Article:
I was feeling skeptical.

No prescription except some supplements. No diagnosis. No feel better miracle. No nothing but more questions to float around in my head and pants that still don’t fit. and may never at this rate. What the hell did I just pay for?

Then came my lab results sheet in the mail. I was eager to see what they said. Kind of like a report card in a sealed envelope for an elementary student. Could be good could be bad. Could be real bad. I couldn’t wait the few hours to see them and I made the wife open the mail and take a photo to text me. Technology is pretty awesome sometimes.

I was slightly alarmed by what I could see and I hit up Google faster than you can say Web MD. It was worse than I thought. I was clearly going to die, and probably soon, based on what I was reading.

I didn’t know how I would make it to my follow-up appointment to see what I should do now. What I needed, what kind of medication I would need and how my life might change.

Finally my appointment day came around and I waited nervously in waiting room. I was called back and sat patiently waiting to see the man with all the answers. I considered grabbing my chart from the door and reading it myself but I wasn’t sure that would lead me any more near the answers I was seeking.

He came in, sat down and gave it to me straight. No frills. No hand holding.

He told me my pregnenolone was almost non-existent.

If you aren’t familiar, pregnenolone is a major building block for other hormone production. It is like the granny in a family of hormones. It doesn’t give hugs and bake cookies but it’s a big deal. This stuff helps with memory, fights the effects of aging, fights depressive moods and assists in what seems like every other important function in the body. Seriously important, mental health, stress and depression kind of important.

I had almost none. Probably just enough so that I knew my name everyday but that is about it. I really don’t know how I was getting along at all. This explained everything.

The really frightening part of all of this is that had I not received a diagnosis I may have been suffering from “irreversible diminished mental capacity by age 60”.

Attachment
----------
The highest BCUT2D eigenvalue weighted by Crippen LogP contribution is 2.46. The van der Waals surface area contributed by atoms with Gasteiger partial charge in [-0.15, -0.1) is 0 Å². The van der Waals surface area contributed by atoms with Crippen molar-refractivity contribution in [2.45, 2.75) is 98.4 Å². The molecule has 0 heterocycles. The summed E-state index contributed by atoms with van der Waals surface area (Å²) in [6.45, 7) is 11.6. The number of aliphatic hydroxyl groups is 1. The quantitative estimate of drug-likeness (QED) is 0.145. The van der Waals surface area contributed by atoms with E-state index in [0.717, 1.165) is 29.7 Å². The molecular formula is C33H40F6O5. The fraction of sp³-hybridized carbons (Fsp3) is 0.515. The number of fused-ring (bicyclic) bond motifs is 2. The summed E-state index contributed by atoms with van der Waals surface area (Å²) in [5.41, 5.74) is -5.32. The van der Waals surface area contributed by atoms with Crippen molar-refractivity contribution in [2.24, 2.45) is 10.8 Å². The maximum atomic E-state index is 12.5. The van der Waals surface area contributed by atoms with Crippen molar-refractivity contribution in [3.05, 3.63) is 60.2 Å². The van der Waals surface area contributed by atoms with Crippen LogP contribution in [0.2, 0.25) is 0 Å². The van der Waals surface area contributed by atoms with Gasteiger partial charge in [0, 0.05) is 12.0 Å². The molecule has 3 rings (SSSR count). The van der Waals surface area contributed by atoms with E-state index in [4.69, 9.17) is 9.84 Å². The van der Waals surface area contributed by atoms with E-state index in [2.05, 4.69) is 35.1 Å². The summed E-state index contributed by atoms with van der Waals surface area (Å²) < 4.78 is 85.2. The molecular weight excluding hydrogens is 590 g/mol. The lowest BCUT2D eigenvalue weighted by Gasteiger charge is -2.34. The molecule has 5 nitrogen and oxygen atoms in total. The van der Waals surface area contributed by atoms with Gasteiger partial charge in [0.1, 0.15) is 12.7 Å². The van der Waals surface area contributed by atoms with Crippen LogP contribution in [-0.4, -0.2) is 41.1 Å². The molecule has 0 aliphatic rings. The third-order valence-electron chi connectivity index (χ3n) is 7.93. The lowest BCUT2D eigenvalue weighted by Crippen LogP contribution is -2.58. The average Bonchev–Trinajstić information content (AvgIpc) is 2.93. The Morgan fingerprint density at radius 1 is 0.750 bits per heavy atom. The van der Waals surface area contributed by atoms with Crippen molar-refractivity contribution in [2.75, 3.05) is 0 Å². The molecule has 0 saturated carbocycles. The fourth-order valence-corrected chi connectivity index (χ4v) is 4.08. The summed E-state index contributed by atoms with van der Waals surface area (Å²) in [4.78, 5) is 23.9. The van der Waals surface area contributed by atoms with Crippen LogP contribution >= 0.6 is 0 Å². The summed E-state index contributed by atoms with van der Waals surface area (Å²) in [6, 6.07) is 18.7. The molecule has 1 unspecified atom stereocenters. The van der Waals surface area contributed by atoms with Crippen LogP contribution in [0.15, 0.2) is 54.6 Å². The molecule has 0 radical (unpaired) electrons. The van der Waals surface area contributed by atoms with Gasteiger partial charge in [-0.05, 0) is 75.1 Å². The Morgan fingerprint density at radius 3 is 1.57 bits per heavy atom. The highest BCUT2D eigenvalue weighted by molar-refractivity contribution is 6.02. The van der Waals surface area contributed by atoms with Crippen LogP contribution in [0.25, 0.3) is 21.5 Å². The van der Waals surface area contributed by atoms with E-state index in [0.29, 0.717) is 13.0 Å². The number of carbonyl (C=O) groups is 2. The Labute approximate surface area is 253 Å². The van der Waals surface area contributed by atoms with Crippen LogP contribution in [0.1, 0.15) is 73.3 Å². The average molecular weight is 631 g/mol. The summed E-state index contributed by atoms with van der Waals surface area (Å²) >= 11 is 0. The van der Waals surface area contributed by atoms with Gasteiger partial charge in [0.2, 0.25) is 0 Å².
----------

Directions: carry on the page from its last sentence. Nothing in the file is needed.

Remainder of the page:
Yeah.
Whoa. 

The rest of the doctors words were more harsh than I will share here, but they are my reality.

I cried when I left the doctor’s office, I didn’t even make it to the car before the tears started to flow.

I cried when I told my wife.

I cried quietly in my office later that day.

I cried when I thought about talking about it to anyone else at all. It has taken me some time on medication and a new sense of self-awareness to decide to write about my diagnosis at all.

It’s not been easy, it wasn’t all funny and it’s not always going to feel like something I can share.

I will share this with you, I knew something was clearly wrong with me and I should have seen a doctor much earlier.

Even if my diagnosis wasn’t what I expected.

Even if it proves I’m not perfect. Lets me honest, that’s the worst part. I thought I was invincible. I’m not hanging up my cape but I got a bit of a reality check.

My goal here is to encourage everyone to trust their instinct. If something doesn’t seem right with you or your spouse, your kid, your parent or even a friend, tell them to see a doctor about some blood work.

Tell them to get off their ass and go see their doctor for help – it will all be worth it.

Life is way too short to not live it … and laugh about it whenever possible.

I would love to hear from others with the same or a similar diagnosis – if your body is showing you who is boss and refuses to produce necessary hormones lets talk. or trash talk, whatever makes you feel better.